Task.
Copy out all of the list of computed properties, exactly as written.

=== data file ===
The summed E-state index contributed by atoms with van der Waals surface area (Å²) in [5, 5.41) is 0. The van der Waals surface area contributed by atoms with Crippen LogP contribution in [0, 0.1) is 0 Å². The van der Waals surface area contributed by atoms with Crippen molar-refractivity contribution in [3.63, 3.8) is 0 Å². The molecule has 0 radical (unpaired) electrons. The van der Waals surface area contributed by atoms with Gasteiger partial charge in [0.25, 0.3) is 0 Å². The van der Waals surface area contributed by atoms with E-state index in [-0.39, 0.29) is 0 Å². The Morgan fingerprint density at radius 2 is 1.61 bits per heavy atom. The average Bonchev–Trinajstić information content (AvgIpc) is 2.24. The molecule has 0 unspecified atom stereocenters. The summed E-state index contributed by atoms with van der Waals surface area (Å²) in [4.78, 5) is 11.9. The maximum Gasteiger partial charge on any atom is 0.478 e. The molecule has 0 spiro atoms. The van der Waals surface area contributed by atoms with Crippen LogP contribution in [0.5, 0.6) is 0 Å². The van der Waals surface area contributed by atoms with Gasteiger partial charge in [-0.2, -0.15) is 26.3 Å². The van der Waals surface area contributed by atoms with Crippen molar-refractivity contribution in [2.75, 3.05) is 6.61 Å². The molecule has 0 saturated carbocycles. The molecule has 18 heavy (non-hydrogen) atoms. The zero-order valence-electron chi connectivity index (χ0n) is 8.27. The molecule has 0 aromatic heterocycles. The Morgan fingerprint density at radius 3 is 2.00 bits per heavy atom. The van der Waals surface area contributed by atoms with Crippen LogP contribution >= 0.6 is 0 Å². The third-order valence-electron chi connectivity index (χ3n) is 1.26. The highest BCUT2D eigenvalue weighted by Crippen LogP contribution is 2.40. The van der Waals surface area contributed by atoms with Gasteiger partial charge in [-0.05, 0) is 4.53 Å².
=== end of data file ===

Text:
The summed E-state index contributed by atoms with van der Waals surface area (Å²) in [5, 5.41) is 0. The van der Waals surface area contributed by atoms with Crippen LogP contribution in [0, 0.1) is 0 Å². The van der Waals surface area contributed by atoms with Crippen molar-refractivity contribution in [3.63, 3.8) is 0 Å². The molecule has 0 radical (unpaired) electrons. The van der Waals surface area contributed by atoms with Gasteiger partial charge in [0.25, 0.3) is 0 Å². The van der Waals surface area contributed by atoms with E-state index in [-0.39, 0.29) is 0 Å². The Morgan fingerprint density at radius 2 is 1.61 bits per heavy atom. The average Bonchev–Trinajstić information content (AvgIpc) is 2.24. The molecule has 0 unspecified atom stereocenters. The summed E-state index contributed by atoms with van der Waals surface area (Å²) in [4.78, 5) is 11.9. The maximum Gasteiger partial charge on any atom is 0.478 e. The molecule has 0 spiro atoms. The van der Waals surface area contributed by atoms with Crippen LogP contribution in [0.5, 0.6) is 0 Å². The van der Waals surface area contributed by atoms with Gasteiger partial charge in [-0.2, -0.15) is 26.3 Å². The van der Waals surface area contributed by atoms with Crippen molar-refractivity contribution in [2.75, 3.05) is 6.61 Å². The molecule has 0 saturated carbocycles. The molecule has 18 heavy (non-hydrogen) atoms. The zero-order valence-electron chi connectivity index (χ0n) is 8.27. The molecule has 0 aromatic heterocycles. The Morgan fingerprint density at radius 3 is 2.00 bits per heavy atom. The van der Waals surface area contributed by atoms with Crippen LogP contribution >= 0.6 is 0 Å². The third-order valence-electron chi connectivity index (χ3n) is 1.26. The highest BCUT2D eigenvalue weighted by Crippen LogP contribution is 2.40. The van der Waals surface area contributed by atoms with Gasteiger partial charge in [-0.05, 0) is 4.53 Å².